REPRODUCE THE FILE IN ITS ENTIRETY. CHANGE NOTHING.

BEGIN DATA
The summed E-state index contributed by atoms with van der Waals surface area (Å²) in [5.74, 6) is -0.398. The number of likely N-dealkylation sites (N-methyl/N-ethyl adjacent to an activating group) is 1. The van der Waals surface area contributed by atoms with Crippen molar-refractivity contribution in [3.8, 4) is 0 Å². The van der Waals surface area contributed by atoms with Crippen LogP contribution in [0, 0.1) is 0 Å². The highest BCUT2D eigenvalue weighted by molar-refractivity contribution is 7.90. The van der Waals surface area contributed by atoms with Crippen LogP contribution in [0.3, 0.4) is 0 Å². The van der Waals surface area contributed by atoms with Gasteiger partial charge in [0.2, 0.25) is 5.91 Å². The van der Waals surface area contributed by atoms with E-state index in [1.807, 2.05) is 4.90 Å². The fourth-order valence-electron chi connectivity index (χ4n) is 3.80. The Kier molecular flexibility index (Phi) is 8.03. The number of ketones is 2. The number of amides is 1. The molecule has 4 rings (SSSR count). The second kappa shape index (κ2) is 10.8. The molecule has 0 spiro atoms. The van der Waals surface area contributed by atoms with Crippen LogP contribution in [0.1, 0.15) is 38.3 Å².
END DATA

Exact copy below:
The summed E-state index contributed by atoms with van der Waals surface area (Å²) in [5.74, 6) is -0.398. The number of likely N-dealkylation sites (N-methyl/N-ethyl adjacent to an activating group) is 1. The van der Waals surface area contributed by atoms with Crippen molar-refractivity contribution in [3.8, 4) is 0 Å². The van der Waals surface area contributed by atoms with Crippen LogP contribution in [0, 0.1) is 0 Å². The highest BCUT2D eigenvalue weighted by molar-refractivity contribution is 7.90. The van der Waals surface area contributed by atoms with Crippen LogP contribution in [0.3, 0.4) is 0 Å². The van der Waals surface area contributed by atoms with Gasteiger partial charge in [0.2, 0.25) is 5.91 Å². The van der Waals surface area contributed by atoms with E-state index in [1.807, 2.05) is 4.90 Å². The fourth-order valence-electron chi connectivity index (χ4n) is 3.80. The Kier molecular flexibility index (Phi) is 8.03. The number of ketones is 2. The number of amides is 1. The molecule has 4 rings (SSSR count). The second kappa shape index (κ2) is 10.8. The molecule has 0 spiro atoms. The van der Waals surface area contributed by atoms with Crippen LogP contribution in [0.1, 0.15) is 38.3 Å².